Sep 3, 2019 – The Disney World of Fishing

Bennett Spring State Park

Our reasons for traveling the United States are much like everyone else’s – seeing and experiencing new places, learning its history and meeting people with varying experiences and perspectives. These are inherent to our travels and I could say the foundation of most anyone’s RV travel plans. But of course, each traveler has his or her own interests and as well, Vivian and I each have our agenda. If it were totally up to me, our travels would revolve around one thing, photography. But alas, Vivian is not a photographer and has other interests. Or should I say – she has a fishing obsession.

A scene from Bennett Spring State Park. Some anglers prefer fishing upstream, some prefer downstream from the dam. Each day, the spring water is restocked with rainbow trout.

We left the driftless area of Iowa on Labor Day, spent one night at a Harvest Host (beautiful place, delicious Meads), and arrived the next day at Bennett Spring State Park in southern Missouri. When planning, I am quite often the one who finds potential campgrounds. When I discovered Bennett Spring, I got excited because not only is it on water, but it is a very popular fishing location. While I always consider Vivian’s interests, I am not senseless enough to think I can choose the perfect fishing location. So, I ran my idea past her.

An old mill stands on the spring, remains of the old days here.

Bennet Spring is described as “a place of peace and recreation that has welcomed generations of enthusiastic anglers”. The spring runs through the state park and is stocked daily with rainbow trout “waiting for lucky fishermen”. On the state park’s website are several pictures of fishermen standing in the water, lined up, side-by-side casting their lines. If you like to fish, what could possibly be wrong with this place? But alas, after researching it awhile Vivian concluded with much derision, “It’s the Disney World of fishing”. Because both of us have a disdain for Disney vacations, I winced knowing exactly what she meant. Having spent much of her life fishing in the vast Everglades wilderness from a solo kayak, standing in well-stocked waters with dozens of other fishermen was not Vivian’s idea of ideal fishing.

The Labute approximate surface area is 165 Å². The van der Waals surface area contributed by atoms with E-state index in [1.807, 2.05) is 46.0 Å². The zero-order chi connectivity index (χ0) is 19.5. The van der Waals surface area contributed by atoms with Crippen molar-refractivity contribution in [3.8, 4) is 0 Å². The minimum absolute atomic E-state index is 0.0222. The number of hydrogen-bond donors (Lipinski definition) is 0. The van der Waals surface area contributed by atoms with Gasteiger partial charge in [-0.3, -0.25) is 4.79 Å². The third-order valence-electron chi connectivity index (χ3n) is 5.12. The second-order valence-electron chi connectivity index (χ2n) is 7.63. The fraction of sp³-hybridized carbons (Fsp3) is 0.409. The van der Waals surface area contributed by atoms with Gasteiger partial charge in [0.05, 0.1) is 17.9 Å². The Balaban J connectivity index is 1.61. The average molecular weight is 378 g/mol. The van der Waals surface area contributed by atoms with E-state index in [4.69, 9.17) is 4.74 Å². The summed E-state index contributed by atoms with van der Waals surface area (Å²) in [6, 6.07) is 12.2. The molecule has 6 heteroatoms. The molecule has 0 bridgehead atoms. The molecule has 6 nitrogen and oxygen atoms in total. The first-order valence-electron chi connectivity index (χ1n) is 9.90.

In frustration, I went back to the drawing board to find a more suitable location. But then, Vivian gave it more thought because she had a clear goal in mind. Bennett Spring could very well be useful and serve as an important step toward a goal which, in theory was to be achieved at our next destination. More on that later.  

Our state park campsite in campground 1. Non expensive, full hook-up, excellent wifi, level concrete, spacious & shaded; more than many RV resorts have to offer.

Consequently, I booked us five nights at Bennett Spring State Park. When we arrived there, I was coming down from a euphoric photography high that began on the shores of Lake Michigan in Wisconsin and ended in Iowa’s idyllic farm country. In short, I had hundreds of photos to process. I could not think of a more perfect location to do that than a fisherman’s trout fishing paradise; Vivian would keep busy with her goal attainments while I would enjoy a rare treat, fast and free wifi service at our campsite. The weather was fabulous and each morning, dense fog hung over the beautiful spring that was a few hundred feet from our campsite. This became an irresistible photo subject. In between morning shoots on the river, a day in Springfield (more on that later), extensive bike rides and strenuous hikes through the very large (3216 acres) state park, I worked on my photos.

Beautiful water in morning fog. I shot this before the horn blew at 7:30 am.

While I settled into a routine of exercise, image processing and blog writing, Vivian set out to make the most of her stay on the river. Fishing at Bennet Spring is an orchestrated event. You can’t just go in there and start fishing willy nilly. Oh no, there is a rhyme and a reason, and you better know the rules of the game. First, you must get the lay of the land. The river is divided into three zones as follows: Zone 1 permits flies only, Zone 2 permits flies and artificial lures only, and Zone 3, permits only soft unscented plastic bait & natural and scented bait.

I think its because of the challenge, but Vivian uses only unscented artificial lures. Consequently, Zone 3 was off limits!

Second, you must acquire a 1-day license. The day before, you go to the park office and stand in line after 7:00 pm to purchase a 1-day license. Repeat as needed. The license must be clearly displayed on your hat while fishing. Third, you can only fish within a specific time frame. Like clockwork, a loud horn sounds off at 7:30 am, signaling the fishermen (who are already lined up along the banks of the spring) that they can enter the water and cast their lines. Then at 7:15 pm, the same horn blows again, warning the fishermen to promptly get their casts out of the water. All that just to catch a little trout.